Oct. 16—Longtime Appeal editor Robert "Bob" Allen Curry died last month after a short battle with cancer. He was 75.
Chuck Smith, now the public information officer for Sutter County, worked with Curry at the Appeal from 1975 until the end of 1986.
"He was the most competitive person I met in journalism," Smith said. "He was a patient teacher of the art of photo journalism...he once had me hide behind a cop car with my camera while he attempted to get a picture of a murder suspect in an arranged 'perp walk' by Marysville police. He was right that the suspect might try to block his face, and when he did I jumped up and got a clear shot."
Curry's career in journalism spanned more than 45 years, according to his obituary, beginning in his youth as a paperboy for the Appeal-Democrat, then as a staff photographer, a copy editor, and ultimately a news editor for the publication.
"A brilliant writer and editor, Bob had strong convictions about ethics in journalism, which led to his early retirement from the profession in 2004," read his obituary.
Smith said Curry's competitive nature coupled with his great anticipation always produced a great photograph and he wasn't afraid to put himself in the mix to capture the shot.
"Bob had a great eye for a shot, and did not hesitate to put himself in the right place," said Smith.
Of the many stories Smith can recall, he remembered Curry telling him about the time a trainload of army ordnance caught fire and caused dozens of explosions over several hours at the Roseville train yard in 1974.
"Bob Curry got the best photos because he kept haranguing the airplane pilot to drop lower, lower, lower toward the explosions," Smith said.
Another time, Smith recalls Curry telling him that in the camera scrums involving dozens of photographers covering the Juan Corona murder case in 1971, he was not above digging wax out his ear and spreading it across the lenses of competing photographers.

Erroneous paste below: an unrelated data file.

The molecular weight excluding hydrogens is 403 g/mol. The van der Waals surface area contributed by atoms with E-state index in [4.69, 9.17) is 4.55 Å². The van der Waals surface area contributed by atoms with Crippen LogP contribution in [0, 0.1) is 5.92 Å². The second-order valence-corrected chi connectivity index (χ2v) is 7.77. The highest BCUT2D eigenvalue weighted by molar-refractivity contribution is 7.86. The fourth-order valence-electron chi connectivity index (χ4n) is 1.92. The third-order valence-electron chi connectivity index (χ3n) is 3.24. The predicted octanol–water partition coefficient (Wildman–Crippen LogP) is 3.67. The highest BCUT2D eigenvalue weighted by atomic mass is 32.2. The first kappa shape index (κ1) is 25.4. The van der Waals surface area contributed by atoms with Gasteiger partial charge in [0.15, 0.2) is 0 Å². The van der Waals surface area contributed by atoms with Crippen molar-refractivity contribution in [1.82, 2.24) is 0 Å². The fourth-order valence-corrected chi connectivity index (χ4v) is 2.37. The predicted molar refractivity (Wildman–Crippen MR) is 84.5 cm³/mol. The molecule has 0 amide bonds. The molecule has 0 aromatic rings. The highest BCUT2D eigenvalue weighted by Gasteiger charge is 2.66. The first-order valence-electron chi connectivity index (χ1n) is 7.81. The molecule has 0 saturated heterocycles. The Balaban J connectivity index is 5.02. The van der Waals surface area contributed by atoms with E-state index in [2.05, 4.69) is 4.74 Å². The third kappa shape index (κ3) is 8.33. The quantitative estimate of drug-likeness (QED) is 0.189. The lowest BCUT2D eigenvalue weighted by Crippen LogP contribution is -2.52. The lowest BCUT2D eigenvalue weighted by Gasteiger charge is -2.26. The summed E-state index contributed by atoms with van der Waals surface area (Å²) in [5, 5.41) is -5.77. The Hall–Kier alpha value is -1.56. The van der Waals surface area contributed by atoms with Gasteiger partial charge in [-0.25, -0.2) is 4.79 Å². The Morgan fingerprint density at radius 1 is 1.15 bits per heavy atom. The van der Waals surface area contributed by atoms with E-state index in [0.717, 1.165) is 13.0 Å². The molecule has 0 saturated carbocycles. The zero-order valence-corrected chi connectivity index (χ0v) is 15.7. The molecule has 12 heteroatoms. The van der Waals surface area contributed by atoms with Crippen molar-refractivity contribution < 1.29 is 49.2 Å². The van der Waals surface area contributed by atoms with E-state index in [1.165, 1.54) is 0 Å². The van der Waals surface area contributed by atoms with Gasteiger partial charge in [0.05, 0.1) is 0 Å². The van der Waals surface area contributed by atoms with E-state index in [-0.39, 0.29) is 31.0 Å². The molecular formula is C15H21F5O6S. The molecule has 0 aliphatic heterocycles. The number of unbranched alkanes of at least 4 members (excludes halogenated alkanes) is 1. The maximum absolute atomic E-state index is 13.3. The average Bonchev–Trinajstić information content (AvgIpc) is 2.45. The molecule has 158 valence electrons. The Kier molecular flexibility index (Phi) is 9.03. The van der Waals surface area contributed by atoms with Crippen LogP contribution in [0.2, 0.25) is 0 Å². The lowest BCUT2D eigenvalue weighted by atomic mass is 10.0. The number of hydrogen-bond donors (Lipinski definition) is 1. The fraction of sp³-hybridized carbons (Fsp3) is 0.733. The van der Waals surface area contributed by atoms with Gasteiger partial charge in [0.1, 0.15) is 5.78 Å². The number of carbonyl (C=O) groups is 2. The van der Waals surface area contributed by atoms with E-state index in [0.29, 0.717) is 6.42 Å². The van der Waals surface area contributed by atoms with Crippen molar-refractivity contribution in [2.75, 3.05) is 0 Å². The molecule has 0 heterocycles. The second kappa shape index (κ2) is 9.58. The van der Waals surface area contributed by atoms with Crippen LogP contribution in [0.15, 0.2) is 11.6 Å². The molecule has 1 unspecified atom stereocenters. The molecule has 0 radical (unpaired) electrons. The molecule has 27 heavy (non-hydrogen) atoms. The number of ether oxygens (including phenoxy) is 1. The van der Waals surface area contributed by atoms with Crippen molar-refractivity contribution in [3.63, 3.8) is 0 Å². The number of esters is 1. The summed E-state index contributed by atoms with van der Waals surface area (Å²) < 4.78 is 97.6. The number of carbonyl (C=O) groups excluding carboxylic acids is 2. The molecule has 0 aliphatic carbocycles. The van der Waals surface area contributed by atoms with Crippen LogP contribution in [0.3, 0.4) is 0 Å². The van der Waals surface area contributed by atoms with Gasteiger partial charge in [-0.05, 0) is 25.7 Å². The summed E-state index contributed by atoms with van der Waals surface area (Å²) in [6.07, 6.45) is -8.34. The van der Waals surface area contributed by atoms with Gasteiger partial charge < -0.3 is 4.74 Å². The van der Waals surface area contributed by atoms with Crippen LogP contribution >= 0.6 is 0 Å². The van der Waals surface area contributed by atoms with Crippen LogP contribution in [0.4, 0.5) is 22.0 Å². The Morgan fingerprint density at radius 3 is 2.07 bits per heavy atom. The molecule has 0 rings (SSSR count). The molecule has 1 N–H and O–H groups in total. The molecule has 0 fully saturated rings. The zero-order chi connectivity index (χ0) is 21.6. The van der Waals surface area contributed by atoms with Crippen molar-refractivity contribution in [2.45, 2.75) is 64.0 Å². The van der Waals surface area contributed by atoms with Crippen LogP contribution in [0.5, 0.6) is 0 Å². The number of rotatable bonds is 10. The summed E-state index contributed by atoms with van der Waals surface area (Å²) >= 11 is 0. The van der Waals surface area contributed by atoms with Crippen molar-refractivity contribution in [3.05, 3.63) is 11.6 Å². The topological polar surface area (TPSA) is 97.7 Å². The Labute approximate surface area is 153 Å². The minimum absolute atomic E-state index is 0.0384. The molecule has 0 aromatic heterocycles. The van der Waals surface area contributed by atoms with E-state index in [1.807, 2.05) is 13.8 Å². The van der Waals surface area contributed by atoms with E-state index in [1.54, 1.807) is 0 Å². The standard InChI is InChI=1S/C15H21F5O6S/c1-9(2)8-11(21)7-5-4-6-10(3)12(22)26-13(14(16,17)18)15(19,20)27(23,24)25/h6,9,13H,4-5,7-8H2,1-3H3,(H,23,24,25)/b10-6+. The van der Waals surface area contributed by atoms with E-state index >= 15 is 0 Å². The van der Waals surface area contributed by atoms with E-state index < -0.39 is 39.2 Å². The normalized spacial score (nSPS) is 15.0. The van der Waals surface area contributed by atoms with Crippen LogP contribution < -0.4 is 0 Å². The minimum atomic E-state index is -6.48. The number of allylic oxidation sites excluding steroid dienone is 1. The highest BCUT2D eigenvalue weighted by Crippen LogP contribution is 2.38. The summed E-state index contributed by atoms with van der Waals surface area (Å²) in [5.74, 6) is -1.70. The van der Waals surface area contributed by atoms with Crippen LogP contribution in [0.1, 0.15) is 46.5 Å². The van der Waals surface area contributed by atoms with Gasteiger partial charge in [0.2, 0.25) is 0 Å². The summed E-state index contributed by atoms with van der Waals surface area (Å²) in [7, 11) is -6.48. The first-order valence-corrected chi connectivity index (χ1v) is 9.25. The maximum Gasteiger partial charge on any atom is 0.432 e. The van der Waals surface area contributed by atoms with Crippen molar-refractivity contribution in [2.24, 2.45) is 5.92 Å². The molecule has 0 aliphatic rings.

"He had great relationships with local law enforcement and had the first pictures of the gravesites in the Peach orchards where Corona buried his victims," said Smith.
"He made sure to rub that in with the rest of the world's press.
He mentioned a rude gesture he made to the scrum of photographers as he was driven to the gravesites by sheriff's deputies.
His pictures were seen around the world that afternoon."
According to Smith, the only mercy he can recall Curry ever showing a competing photographer was capturing a picture of a photographer from a Yuba City newspaper being assaulted by a former NFL player.
"He had great news sense, great work ethic, and high standards," Smith said. "He developed eye problems that made it difficult to take pictures later in his career, but because he had such a great news sense he was successful in making the switch from providing images to editing copy. He was also just a great human being."
When not in the office, Curry enjoyed bowling and participated in multiple bowling leagues in Yuba City and Stockton.
Curry was born in Terre Haute, Indiana, but spent most of his childhood in Tucson, Arizona, before moving to Marysville in 1957.
He attended Marysville High School and Chico State University where he majored in political science.
He is survived by his wife Linda, his daughter Becky Perry, her husband Justin and their two sons Luke and Austin Perry, who fondly remember him for his sense of humor and love of ice cream.
No public services are planned at this time.